A Tool to Improve the Building Permit Application Process

Having just wrapped up a week of talking to building code officials in three different states, I was reminded of the importance of the building permit application process and how professional installers need to improve the flow of information between themselves and the building code officials. 

Far too many installers continue to pretend that the entire installation process for a manufactured home can be boiled down to a one-page pier print. Then complain if the code official doesn’t uniformly enforce installation requirements on other installers. The problem is that it is very difficult to organize the documents needed into a manageable sized packet of information. The typical installation manual is far too cumbersome and code officials are not going to spend time flipping through these 100+ page manuals for each permit application. Nor should they!

I thought if we could create a tool to help assemble a packet of designs, extracted from the manufacturer’s  installation instructions, it could streamline the process, focus on the important issues of support and stabilization and help eliminate bad actors from the business of manufactured home installation. This post is intended to help installers assemble just such an informational packet through the use of a cover-sheet to pull everything together!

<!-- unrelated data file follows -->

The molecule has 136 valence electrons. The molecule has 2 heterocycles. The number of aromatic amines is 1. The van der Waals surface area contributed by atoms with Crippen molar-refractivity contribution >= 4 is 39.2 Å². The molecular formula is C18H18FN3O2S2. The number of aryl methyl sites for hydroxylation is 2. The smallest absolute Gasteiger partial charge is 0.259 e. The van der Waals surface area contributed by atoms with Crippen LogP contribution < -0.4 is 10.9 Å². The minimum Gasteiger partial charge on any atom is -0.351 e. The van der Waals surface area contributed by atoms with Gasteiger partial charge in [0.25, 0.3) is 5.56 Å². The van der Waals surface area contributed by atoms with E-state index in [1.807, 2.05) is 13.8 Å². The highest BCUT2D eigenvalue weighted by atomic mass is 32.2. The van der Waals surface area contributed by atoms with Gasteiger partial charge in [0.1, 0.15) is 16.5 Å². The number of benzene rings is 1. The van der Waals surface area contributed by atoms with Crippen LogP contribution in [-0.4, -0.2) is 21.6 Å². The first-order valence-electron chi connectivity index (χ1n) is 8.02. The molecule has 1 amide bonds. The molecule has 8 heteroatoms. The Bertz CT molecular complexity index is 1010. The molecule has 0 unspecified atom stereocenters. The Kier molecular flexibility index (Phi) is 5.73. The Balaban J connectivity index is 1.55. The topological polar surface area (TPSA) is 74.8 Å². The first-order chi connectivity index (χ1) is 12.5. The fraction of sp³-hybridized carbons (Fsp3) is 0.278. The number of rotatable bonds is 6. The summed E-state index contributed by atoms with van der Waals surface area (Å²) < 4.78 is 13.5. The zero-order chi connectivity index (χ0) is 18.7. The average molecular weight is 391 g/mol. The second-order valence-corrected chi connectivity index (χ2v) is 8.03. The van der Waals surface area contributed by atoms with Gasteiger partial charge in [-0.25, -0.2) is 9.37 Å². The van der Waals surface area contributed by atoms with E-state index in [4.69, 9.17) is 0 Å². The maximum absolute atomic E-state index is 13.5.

I know you don’t think you have the time to organize all the documents needed for a complete building permit application, or that the code official doesn’t want anymore then the one page pier print. But if we are ever going to move the manufactured housing industry and careers as professional installers forward, we need to look at the bigger picture when it comes to working with building code officials. 

Here are a few things to consider:

 Manufactured homes have gotten significantly more sophisticated over the years, yet our approach to working with the building code officials remains unchanged! If we want to improve the image of manufactured housing and attract a larger segment of the home buying public, we need to earn the confidence of the code officials.    

Getting familiar with charts like this is step #1 to a more professional installation